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In March 2013 there were 222,000 people serving a probation order in 35 Probation Trusts. Prisons hold 85,000 people and retain 75% of the budget overall (probation three times less money three times more offenders) 89% of these were male

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some facts about probation

In March 2013 there were 222,000 people serving a probation order in 35 Probation Trusts. Prisons hold 85,000 people and retain 75% of the budget overall (probation three times less money three times more offenders)

  • 89% of these were male
  • The most common offence for both genders serving a community order was 'theft and handling'
  • The most common offences for those given deferred sentences were for men 'violence against the person' and for woman 'theft and handling’

Some Facts about Probation

some facts about probation in the future

About 70% of the probation population will become managed by the private and voluntary sector over the next 6-9 months.

  • Those serving short sentences will be included for the first time
  • Payment will be linked to reductions in re-offending
  • Current probation trusts are barred from tendering for business although some staff have been transferred.

Some Facts about Probation in the Future

some facts about nhs reforms

Since April 2013 healthcare has been commissioned by two bodies - NHS England and 211 Clinical Commissioning Groups 

  • As far as healthcare for offenders is concerned there is a fundamental split
  • NHS England commissions healthcare for offenders who are detained (prison, police custody and secure children's homes).
  • The CCGs are responsible for commissioning health care for local communities (each has a population of 250,000) thus explicit guidance that they purchase healthcare for those on probation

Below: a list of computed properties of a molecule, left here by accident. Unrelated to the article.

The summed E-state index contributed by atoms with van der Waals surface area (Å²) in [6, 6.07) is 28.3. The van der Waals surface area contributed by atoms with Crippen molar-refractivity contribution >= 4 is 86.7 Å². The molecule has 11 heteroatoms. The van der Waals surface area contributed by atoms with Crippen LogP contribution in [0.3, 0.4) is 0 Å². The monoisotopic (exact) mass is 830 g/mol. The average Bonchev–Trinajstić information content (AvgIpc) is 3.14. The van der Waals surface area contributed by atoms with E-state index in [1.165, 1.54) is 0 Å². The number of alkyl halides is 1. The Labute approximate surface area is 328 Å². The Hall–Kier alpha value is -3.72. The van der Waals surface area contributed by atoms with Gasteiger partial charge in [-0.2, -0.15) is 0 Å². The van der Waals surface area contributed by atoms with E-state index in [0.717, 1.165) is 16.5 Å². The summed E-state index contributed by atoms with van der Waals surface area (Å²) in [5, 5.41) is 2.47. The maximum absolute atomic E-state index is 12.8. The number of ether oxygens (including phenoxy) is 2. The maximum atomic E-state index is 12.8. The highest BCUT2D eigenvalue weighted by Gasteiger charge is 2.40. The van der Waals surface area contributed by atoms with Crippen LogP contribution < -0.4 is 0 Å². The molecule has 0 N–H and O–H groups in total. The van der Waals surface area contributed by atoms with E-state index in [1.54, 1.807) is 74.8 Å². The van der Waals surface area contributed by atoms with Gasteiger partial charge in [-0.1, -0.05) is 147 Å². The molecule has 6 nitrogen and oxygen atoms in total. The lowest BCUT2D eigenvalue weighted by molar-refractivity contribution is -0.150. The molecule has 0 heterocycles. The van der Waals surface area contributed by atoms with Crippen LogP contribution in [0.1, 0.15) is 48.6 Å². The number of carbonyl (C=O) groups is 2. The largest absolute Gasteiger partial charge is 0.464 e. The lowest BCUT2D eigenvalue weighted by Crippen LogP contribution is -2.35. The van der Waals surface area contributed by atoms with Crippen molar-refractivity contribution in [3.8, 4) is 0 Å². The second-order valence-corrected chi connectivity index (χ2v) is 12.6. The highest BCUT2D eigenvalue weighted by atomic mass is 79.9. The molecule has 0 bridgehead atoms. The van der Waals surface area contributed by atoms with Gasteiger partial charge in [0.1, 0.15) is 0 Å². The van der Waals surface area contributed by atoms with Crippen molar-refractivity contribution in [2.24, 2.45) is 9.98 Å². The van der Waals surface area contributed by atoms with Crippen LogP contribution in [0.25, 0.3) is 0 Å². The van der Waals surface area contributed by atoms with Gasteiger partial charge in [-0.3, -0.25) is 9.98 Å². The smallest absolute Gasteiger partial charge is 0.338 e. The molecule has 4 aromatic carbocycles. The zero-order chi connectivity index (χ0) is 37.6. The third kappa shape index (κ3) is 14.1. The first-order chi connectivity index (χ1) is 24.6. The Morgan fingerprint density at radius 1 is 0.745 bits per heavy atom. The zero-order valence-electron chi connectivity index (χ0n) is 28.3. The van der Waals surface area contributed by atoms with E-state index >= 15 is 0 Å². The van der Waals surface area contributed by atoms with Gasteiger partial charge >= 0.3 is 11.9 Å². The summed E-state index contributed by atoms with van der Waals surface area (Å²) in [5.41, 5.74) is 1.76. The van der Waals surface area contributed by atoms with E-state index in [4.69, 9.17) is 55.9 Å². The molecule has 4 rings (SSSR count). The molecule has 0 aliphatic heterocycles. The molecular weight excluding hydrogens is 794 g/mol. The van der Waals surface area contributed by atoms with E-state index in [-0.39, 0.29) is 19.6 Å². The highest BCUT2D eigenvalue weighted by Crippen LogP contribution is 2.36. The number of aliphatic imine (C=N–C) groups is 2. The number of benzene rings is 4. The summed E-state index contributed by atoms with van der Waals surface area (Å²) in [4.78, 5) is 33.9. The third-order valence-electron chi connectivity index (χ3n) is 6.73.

• The function of Public Health also fragmented between LA's, Public health England and NHS England

Some Facts about NHS Reforms

what is known about the healthcare needs of those serving probation orders

Health needs Assessments are limited in probation only eight nationally (8/35) whereas there will be at least one for every prison (130/130) and police custody setting (38/38 forces )

  • Role of the Inspectorates (Prison and police examine health, probation do not include health in inspection)
  • Amount of research small, i.e. prevalence of mental health disorders only two studies world-wide, however 250 plus in prisons
  • Seminal study by Binswanger et al showing that SMRs are elevated x 12 in the first two weeks after leaving prison (based on 30,000 released from Washington State Corrections centre) main causes of death are overdose, CHD, homicide and suicide.
  • Little made of official suicide statistics in probation

What is known about the healthcare needs of those serving probation orders?

the derbyshire and nottinghamshire hna

This study was reported in 2008 and the review of the literature led to some tentative conclusions:

  • The prevalence of MH problems appeared similar to that of prisoners